While it has long been known that exercise is crucial for maintaining a healthy weight, the optimal timing of physical activity remains controversial.
However, a recent study suggests that the morning hours between 7 a.m. and 9 a.m. may be the most beneficial time for engaging in moderate to vigorous physical activity to manage obesity effectively.
This study provided a new approach to exploring the diurnal pattern of physical activity and its impact on health outcomes.
Researchers, led by Dr. Tongyu Ma, used data from the 2003–2006 cycles of the National Health and Nutrition Examination Survey by the Centers for Disease Control and Prevention, involving a total of 5,285 participants.
The participants were categorized into morning, midday, and evening clusters based on their diurnal pattern of moderate to vigorous physical activity, as measured by accelerometers. The patterns were analyzed using K-means clustering analysis.
Results indicated a strong linear association between moderate to vigorous physical activity and obesity in the morning cluster.
Those in the morning cluster who met physical activity guidelines had lower body mass index and waist circumference compared to those in the midday and evening clusters.
Despite having significantly more sedentary behavior, the morning group still showcased lower obesity markers.
This group also showed healthier dietary habits and lesser daily energy intake per unit of body weight, with self-reported data reflecting adherence to healthier diets and lower energy intakes relative to body weight.
Interestingly, participants in the morning cluster were, on average, 10 to 13 years older and primarily consisted of non-Hispanic White females with higher educational attainment, who had never used tobacco or alcohol.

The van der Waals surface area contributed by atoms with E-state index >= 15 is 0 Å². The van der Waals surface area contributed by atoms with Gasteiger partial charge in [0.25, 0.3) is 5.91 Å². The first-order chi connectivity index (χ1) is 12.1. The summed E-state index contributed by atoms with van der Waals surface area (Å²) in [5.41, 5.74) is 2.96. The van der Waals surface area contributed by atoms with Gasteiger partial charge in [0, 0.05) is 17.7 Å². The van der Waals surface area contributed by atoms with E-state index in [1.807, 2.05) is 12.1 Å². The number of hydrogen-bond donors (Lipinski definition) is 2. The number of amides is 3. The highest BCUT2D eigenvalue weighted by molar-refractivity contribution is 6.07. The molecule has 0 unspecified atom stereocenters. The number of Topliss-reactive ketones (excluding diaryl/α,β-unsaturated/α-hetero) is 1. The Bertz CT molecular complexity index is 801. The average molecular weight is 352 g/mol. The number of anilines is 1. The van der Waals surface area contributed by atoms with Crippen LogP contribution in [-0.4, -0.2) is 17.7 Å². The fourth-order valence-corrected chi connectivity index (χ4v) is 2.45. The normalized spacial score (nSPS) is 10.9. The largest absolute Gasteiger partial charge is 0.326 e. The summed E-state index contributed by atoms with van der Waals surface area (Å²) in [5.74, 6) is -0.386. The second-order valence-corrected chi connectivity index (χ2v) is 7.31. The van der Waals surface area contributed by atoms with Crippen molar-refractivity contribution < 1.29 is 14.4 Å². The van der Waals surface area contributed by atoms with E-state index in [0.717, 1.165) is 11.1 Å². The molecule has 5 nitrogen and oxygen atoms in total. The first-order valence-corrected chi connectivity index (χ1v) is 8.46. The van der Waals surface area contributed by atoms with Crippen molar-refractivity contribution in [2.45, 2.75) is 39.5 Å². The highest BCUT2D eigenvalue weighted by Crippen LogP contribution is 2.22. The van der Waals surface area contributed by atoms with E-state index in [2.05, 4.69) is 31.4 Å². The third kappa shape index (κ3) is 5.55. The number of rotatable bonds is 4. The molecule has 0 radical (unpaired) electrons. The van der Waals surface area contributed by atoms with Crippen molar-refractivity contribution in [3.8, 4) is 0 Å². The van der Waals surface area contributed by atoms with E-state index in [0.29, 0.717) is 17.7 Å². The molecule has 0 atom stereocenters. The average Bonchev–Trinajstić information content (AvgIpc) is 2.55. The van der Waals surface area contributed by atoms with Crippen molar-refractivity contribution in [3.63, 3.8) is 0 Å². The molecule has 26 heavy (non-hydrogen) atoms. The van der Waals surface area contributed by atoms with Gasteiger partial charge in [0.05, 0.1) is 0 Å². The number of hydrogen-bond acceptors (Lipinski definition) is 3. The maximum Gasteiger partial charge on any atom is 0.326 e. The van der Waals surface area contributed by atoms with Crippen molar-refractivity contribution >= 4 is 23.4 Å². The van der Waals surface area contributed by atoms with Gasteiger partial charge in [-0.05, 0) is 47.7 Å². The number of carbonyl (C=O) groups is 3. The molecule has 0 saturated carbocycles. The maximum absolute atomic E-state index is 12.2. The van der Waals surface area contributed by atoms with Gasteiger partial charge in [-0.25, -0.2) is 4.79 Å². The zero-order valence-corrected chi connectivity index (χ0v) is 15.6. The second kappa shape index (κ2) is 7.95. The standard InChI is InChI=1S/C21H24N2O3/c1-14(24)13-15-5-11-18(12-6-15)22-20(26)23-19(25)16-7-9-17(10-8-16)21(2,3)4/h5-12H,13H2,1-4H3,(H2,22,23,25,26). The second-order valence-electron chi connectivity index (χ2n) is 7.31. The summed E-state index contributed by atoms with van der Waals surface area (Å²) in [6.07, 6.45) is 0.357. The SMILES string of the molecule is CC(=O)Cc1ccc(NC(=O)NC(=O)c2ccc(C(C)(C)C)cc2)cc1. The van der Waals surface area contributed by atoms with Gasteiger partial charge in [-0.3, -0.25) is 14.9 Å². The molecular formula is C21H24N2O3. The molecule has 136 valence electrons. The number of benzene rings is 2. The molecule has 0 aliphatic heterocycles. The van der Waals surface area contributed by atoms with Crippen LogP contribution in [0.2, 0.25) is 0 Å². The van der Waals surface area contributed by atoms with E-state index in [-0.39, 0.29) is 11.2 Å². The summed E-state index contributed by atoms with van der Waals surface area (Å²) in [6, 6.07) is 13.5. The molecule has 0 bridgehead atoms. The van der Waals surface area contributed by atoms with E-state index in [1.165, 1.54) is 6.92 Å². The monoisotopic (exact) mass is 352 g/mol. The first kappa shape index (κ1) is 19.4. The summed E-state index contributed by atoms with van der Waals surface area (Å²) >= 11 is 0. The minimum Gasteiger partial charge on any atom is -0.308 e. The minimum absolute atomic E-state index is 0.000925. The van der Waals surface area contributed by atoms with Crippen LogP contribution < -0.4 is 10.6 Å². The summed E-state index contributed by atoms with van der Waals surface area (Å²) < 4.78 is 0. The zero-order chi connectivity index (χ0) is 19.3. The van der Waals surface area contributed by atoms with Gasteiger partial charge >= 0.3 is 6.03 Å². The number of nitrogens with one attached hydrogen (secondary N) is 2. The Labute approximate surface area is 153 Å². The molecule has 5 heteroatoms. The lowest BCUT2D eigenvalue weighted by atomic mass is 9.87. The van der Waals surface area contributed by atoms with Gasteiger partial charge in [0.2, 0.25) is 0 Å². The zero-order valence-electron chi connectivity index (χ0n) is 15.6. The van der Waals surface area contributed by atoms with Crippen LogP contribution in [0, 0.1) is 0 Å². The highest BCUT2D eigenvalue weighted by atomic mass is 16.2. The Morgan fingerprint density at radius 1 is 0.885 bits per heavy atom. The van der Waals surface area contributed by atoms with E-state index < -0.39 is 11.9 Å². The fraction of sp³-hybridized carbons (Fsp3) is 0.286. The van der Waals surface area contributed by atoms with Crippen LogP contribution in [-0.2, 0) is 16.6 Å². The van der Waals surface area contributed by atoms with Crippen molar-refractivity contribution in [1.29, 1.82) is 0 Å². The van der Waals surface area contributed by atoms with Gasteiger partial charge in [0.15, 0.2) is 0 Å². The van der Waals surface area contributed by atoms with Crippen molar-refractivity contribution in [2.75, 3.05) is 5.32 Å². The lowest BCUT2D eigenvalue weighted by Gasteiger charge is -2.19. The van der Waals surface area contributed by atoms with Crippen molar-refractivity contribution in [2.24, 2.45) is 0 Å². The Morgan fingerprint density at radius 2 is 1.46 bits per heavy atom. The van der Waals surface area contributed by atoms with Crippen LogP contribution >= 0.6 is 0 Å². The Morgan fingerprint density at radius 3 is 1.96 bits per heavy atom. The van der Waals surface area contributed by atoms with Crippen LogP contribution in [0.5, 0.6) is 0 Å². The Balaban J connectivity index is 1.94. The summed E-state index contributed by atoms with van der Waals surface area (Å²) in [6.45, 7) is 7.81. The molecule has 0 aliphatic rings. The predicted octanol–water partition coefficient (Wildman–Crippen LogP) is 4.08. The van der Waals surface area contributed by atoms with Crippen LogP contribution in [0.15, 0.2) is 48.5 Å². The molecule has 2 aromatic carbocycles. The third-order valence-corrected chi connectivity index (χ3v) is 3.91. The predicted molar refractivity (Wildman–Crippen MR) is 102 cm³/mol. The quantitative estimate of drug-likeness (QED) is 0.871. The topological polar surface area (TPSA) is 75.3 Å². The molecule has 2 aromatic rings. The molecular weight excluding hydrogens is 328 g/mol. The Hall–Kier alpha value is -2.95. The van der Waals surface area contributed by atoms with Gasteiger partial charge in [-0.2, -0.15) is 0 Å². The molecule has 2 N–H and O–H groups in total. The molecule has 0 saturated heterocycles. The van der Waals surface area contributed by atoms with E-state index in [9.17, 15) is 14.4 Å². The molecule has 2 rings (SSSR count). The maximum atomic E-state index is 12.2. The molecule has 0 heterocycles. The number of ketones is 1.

This study proposes that the diurnal pattern of exercise is crucial in understanding human movement’s complexity and its ramifications on health.
While the findings emphasize the potential advantages of morning exercise, there is a need for caution, as the study is cross-sectional and doesn’t account for unmeasured variables, such as sleep quality, stress levels, and biological differences between individuals.
For instance, individuals who consistently exercise in the morning may have more predictable schedules and lesser responsibilities that might impede morning exercise, potentially affecting the results.
Rebecca Krukowski, Ph.D., a clinical psychologist specializing in behavioral weight management, remarked that the study aligns with common advice to schedule morning exercises to avoid distractions.
However, she emphasized that since the study is cross-sectional, the systematic differences between individuals who exercise in the morning and at other times, which were not measured in this study, remain unknown.
This cross-sectional study sheds light on the importance of the timing of physical activity in weight management.
While it suggests that engaging in physical activity during the morning hours might be linked to lower obesity markers, the inherent limitations in the study design warrant further investigations through prospective studies and randomized clinical trials to validate these findings and explore the underlying mechanisms and potential influencing factors in more depth.
The research findings can be found in Obesity.
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